It should be noted that the cylinder head 39 is provided with an embossment 105 that extends into this recess and which defines a cavity 106 that is closed by an access plate 107 that is readily removable for setting the timing of the valve train. Hence, a very simple and compact arrangement is provided. Because of the mounting of the intermediate shaft 49 in the cylinder head 39 rather than in the cylinder block 23, the drive chain 52 from the intermediate shaft to the camshafts 41 and 42 will be positioned so that it will not interfere with the bolt arrangement for holding the cylinder head 39 to the cylinder block 23. A hydraulic tensioner 108 is provided at one side of the cylinder head 39 and acts against the return side of the chain 52 for maintaining its tension. Bearing blocks 109 and 111 bear against the drive side of the chain 52 so as to maintain it in relationship with the respective sprockets 51 and 53.
Referring now to FIG. 7, a clutch assembly, indicated generally by the reference numeral 112 is, as aforenoted, associated with the flywheel 33. This clutch assembly includes a driven disk 113 that is splined to the primary shaft 114 of the change speed transmission 35. A pressure plate 115 is associated with this driven clutch plate 113 and is released by a release mechanism including fingers 116 in a known manner. It is, of course, desirable to provide a large diameter for the flywheel 33 and the clutch mechanism 112. As may be readily seen from FIG. 7, the diameter of the flywheel and clutch extends outwardly beyond the end of the crankshaft 26 since the flywheel is positioned axially outwardly of this end of the crankshaft, this being the bearing end 95. In addition, as may be seen in FIG. 9, the chain 52 and drive from the intermediate shaft 49 to the camshafts 41 and 42 is located axially beyond the flywheel clutch mechanism and over the transmission casing 38 so as to not 20 encroach upon to this construction and to permit a large diameter. As a result, the construction permits a large diameter while maintaining ease of accessibility and servicing, as aforenoted.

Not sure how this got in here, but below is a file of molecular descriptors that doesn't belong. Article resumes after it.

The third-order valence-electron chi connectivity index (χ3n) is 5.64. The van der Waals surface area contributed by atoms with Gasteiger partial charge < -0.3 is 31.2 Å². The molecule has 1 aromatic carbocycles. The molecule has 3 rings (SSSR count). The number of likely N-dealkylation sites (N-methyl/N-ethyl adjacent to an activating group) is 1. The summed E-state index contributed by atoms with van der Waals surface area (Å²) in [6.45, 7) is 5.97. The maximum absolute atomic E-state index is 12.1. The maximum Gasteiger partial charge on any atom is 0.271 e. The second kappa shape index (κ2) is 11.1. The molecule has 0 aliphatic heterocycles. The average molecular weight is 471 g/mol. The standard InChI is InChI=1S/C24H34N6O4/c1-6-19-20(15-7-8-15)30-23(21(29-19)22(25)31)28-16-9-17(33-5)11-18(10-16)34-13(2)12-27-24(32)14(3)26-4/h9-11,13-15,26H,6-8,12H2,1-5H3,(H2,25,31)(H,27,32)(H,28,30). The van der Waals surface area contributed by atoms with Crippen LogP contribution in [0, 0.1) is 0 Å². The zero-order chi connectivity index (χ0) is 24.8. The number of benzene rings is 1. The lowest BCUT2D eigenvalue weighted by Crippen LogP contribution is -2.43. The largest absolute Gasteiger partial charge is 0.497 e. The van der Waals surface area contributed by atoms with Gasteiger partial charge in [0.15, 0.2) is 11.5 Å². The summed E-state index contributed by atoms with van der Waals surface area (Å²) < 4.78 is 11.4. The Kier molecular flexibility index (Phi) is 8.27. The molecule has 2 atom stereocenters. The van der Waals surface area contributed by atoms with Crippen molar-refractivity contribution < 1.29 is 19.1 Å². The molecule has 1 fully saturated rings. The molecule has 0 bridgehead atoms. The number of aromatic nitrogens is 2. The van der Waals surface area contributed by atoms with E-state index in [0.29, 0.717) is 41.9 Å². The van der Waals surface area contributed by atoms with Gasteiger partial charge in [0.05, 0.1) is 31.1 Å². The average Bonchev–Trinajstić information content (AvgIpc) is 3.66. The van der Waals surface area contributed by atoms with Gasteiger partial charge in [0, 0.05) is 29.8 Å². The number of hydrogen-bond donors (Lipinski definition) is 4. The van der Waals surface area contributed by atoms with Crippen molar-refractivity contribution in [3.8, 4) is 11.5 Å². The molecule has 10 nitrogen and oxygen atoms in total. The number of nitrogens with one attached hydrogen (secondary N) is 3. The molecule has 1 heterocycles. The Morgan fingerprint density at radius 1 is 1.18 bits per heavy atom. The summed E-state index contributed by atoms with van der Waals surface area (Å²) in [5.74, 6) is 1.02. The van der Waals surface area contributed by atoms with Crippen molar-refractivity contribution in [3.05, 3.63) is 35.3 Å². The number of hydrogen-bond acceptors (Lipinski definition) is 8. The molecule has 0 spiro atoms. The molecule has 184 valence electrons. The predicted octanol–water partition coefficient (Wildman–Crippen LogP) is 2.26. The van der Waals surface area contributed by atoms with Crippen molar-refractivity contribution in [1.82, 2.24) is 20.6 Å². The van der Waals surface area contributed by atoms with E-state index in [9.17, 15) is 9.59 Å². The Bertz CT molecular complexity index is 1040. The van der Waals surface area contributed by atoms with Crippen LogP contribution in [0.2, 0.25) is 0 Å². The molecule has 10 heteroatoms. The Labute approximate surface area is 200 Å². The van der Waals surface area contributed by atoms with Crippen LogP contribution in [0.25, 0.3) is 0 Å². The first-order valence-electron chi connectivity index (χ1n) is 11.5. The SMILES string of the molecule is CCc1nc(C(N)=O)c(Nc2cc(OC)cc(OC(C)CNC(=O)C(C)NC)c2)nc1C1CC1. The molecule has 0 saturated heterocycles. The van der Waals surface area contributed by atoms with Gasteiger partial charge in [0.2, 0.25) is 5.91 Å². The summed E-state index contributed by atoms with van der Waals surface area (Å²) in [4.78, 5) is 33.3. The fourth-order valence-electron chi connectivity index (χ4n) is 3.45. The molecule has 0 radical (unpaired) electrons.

In the embodiment of the invention as thus far described, the invention has been described in conjunction with a manual change speed transmission having a frictional clutch. Of course, the invention can also be utilized in conjunction with power units having automatic transmissions and such an embodiment is shown in FIG. 12. Since only the transmission input number is important in considering this embodiment, only this portion of the construction has been illustrated and other components which are the same as the previously described embodiment have been identified by the same reference numerals. In this embodiment, a starter gear 51 is affixed, by fasteners 152 to the end of the output shaft 32. Further ,fasteners 153 affix the driving turbine 154 of a torque converter, indicated generally by the reference numeral 155, to this end of the output shaft 32. The associated automatic transmission has a casing 156 that journals an input shaft 157 thereof in a suitable manner. A driven turbine 158 cooperates with the driving turbine 154 and a stator 159 so as to drive the shaft 157 in a known manner.
It should be readily apparent from the foregoing of the described embodiments of the invention provide a very affective camshaft drive arrangement for an internal combustion engine and a servicing arrangement therefor. Of course, the described embodiments are only preferred embodiments of the invention and various changes and modifications may be made without departing from the spirit and scope of the invention, as defined by the appended claims.
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|U.S. Classification||123/90.27, 123/90.31|
|Cooperative Classification||F01L1/02, F01L1/022, F02B2275/08, F01L1/024, F02B2275/18|
|European Classification||F01L1/02A, F01L1/02B, F01L1/02|
|Apr 1, 1996||FPAY||Fee payment|
Year of fee payment: 4
|Apr 3, 2000||FPAY||Fee payment|
Year of fee payment: 8
|Mar 10, 2004||FPAY||Fee payment|
Year of fee payment: 12